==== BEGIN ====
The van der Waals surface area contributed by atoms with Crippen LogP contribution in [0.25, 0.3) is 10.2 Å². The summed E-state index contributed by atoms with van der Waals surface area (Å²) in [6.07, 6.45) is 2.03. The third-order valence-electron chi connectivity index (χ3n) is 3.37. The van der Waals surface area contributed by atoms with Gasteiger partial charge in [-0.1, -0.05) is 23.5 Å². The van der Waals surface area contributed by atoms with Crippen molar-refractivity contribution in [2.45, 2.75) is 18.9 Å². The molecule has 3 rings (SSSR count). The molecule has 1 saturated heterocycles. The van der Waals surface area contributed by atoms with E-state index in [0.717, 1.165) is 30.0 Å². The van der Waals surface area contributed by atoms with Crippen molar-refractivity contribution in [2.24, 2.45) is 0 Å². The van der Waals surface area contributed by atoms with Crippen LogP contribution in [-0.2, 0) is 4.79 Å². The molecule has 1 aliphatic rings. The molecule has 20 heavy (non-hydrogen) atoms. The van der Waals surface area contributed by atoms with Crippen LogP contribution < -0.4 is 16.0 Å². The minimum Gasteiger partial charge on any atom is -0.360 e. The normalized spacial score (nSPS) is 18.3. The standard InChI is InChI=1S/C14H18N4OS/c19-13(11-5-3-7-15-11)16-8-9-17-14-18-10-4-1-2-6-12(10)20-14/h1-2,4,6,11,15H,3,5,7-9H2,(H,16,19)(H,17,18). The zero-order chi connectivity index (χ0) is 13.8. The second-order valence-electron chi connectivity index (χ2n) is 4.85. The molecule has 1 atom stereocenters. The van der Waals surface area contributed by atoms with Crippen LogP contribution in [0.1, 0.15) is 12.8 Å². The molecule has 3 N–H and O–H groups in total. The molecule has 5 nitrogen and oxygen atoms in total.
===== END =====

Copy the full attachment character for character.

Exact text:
The van der Waals surface area contributed by atoms with Crippen LogP contribution in [0.25, 0.3) is 10.2 Å². The summed E-state index contributed by atoms with van der Waals surface area (Å²) in [6.07, 6.45) is 2.03. The third-order valence-electron chi connectivity index (χ3n) is 3.37. The van der Waals surface area contributed by atoms with Gasteiger partial charge in [-0.1, -0.05) is 23.5 Å². The van der Waals surface area contributed by atoms with Crippen molar-refractivity contribution in [2.45, 2.75) is 18.9 Å². The molecule has 3 rings (SSSR count). The molecule has 1 saturated heterocycles. The van der Waals surface area contributed by atoms with E-state index in [0.717, 1.165) is 30.0 Å². The van der Waals surface area contributed by atoms with Crippen molar-refractivity contribution in [2.24, 2.45) is 0 Å². The van der Waals surface area contributed by atoms with Crippen LogP contribution in [-0.2, 0) is 4.79 Å². The molecule has 1 aliphatic rings. The molecule has 20 heavy (non-hydrogen) atoms. The van der Waals surface area contributed by atoms with Crippen LogP contribution < -0.4 is 16.0 Å². The minimum Gasteiger partial charge on any atom is -0.360 e. The normalized spacial score (nSPS) is 18.3. The standard InChI is InChI=1S/C14H18N4OS/c19-13(11-5-3-7-15-11)16-8-9-17-14-18-10-4-1-2-6-12(10)20-14/h1-2,4,6,11,15H,3,5,7-9H2,(H,16,19)(H,17,18). The zero-order chi connectivity index (χ0) is 13.8. The second-order valence-electron chi connectivity index (χ2n) is 4.85. The molecule has 1 atom stereocenters. The van der Waals surface area contributed by atoms with Crippen LogP contribution in [0.1, 0.15) is 12.8 Å². The molecule has 3 N–H and O–H groups in total. The molecule has 5 nitrogen and oxygen atoms in total.